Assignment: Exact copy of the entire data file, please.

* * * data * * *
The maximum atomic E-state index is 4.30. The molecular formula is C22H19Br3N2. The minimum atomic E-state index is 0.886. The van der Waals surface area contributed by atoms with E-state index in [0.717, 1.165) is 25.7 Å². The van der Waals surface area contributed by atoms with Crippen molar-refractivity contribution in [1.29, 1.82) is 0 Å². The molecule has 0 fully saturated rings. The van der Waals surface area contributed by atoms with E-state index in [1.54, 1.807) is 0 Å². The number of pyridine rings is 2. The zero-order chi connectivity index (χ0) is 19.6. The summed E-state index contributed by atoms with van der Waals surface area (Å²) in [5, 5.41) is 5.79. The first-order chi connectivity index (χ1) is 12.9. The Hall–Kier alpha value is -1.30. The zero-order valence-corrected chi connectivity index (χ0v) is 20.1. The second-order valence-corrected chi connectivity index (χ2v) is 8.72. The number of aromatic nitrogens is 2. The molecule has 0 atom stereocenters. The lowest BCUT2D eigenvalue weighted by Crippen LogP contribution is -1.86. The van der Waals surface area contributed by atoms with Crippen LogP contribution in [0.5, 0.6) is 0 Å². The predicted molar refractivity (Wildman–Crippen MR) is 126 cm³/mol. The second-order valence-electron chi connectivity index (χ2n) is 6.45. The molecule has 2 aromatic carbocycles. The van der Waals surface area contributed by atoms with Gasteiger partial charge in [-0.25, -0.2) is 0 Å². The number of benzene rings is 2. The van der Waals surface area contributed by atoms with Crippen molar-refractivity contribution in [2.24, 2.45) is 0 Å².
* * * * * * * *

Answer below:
The maximum atomic E-state index is 4.30. The molecular formula is C22H19Br3N2. The minimum atomic E-state index is 0.886. The van der Waals surface area contributed by atoms with E-state index in [0.717, 1.165) is 25.7 Å². The van der Waals surface area contributed by atoms with Crippen molar-refractivity contribution in [1.29, 1.82) is 0 Å². The molecule has 0 fully saturated rings. The van der Waals surface area contributed by atoms with E-state index in [1.54, 1.807) is 0 Å². The number of pyridine rings is 2. The zero-order chi connectivity index (χ0) is 19.6. The summed E-state index contributed by atoms with van der Waals surface area (Å²) in [5, 5.41) is 5.79. The first-order chi connectivity index (χ1) is 12.9. The Hall–Kier alpha value is -1.30. The zero-order valence-corrected chi connectivity index (χ0v) is 20.1. The second-order valence-corrected chi connectivity index (χ2v) is 8.72. The number of aromatic nitrogens is 2. The molecule has 0 atom stereocenters. The lowest BCUT2D eigenvalue weighted by Crippen LogP contribution is -1.86. The van der Waals surface area contributed by atoms with Crippen LogP contribution in [0.5, 0.6) is 0 Å². The predicted molar refractivity (Wildman–Crippen MR) is 126 cm³/mol. The second-order valence-electron chi connectivity index (χ2n) is 6.45. The molecule has 2 aromatic carbocycles. The van der Waals surface area contributed by atoms with Gasteiger partial charge in [-0.25, -0.2) is 0 Å². The number of benzene rings is 2. The van der Waals surface area contributed by atoms with Crippen molar-refractivity contribution in [2.24, 2.45) is 0 Å².